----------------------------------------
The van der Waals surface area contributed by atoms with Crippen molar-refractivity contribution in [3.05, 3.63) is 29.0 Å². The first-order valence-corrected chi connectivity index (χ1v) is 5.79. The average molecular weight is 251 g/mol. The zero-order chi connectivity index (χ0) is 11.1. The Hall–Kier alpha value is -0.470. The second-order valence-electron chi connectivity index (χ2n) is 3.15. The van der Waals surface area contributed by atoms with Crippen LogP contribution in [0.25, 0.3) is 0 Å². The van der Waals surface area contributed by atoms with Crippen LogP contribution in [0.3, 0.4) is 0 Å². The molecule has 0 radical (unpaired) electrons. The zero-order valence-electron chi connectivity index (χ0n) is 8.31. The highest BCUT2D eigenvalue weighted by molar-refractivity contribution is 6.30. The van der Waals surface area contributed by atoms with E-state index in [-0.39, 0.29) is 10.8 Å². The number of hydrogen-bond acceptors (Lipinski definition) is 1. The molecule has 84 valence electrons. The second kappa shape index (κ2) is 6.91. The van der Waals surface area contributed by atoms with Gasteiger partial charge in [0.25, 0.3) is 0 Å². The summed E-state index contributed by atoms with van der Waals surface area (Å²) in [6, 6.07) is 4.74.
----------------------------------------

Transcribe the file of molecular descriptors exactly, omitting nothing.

The van der Waals surface area contributed by atoms with Crippen molar-refractivity contribution in [3.05, 3.63) is 29.0 Å². The first-order valence-corrected chi connectivity index (χ1v) is 5.79. The average molecular weight is 251 g/mol. The zero-order chi connectivity index (χ0) is 11.1. The Hall–Kier alpha value is -0.470. The second-order valence-electron chi connectivity index (χ2n) is 3.15. The van der Waals surface area contributed by atoms with Crippen LogP contribution in [0.25, 0.3) is 0 Å². The van der Waals surface area contributed by atoms with Crippen LogP contribution in [0.3, 0.4) is 0 Å². The molecule has 0 radical (unpaired) electrons. The zero-order valence-electron chi connectivity index (χ0n) is 8.31. The highest BCUT2D eigenvalue weighted by molar-refractivity contribution is 6.30. The van der Waals surface area contributed by atoms with E-state index in [-0.39, 0.29) is 10.8 Å². The number of hydrogen-bond acceptors (Lipinski definition) is 1. The molecule has 84 valence electrons. The second kappa shape index (κ2) is 6.91. The van der Waals surface area contributed by atoms with Gasteiger partial charge in [0.25, 0.3) is 0 Å². The summed E-state index contributed by atoms with van der Waals surface area (Å²) in [6, 6.07) is 4.74.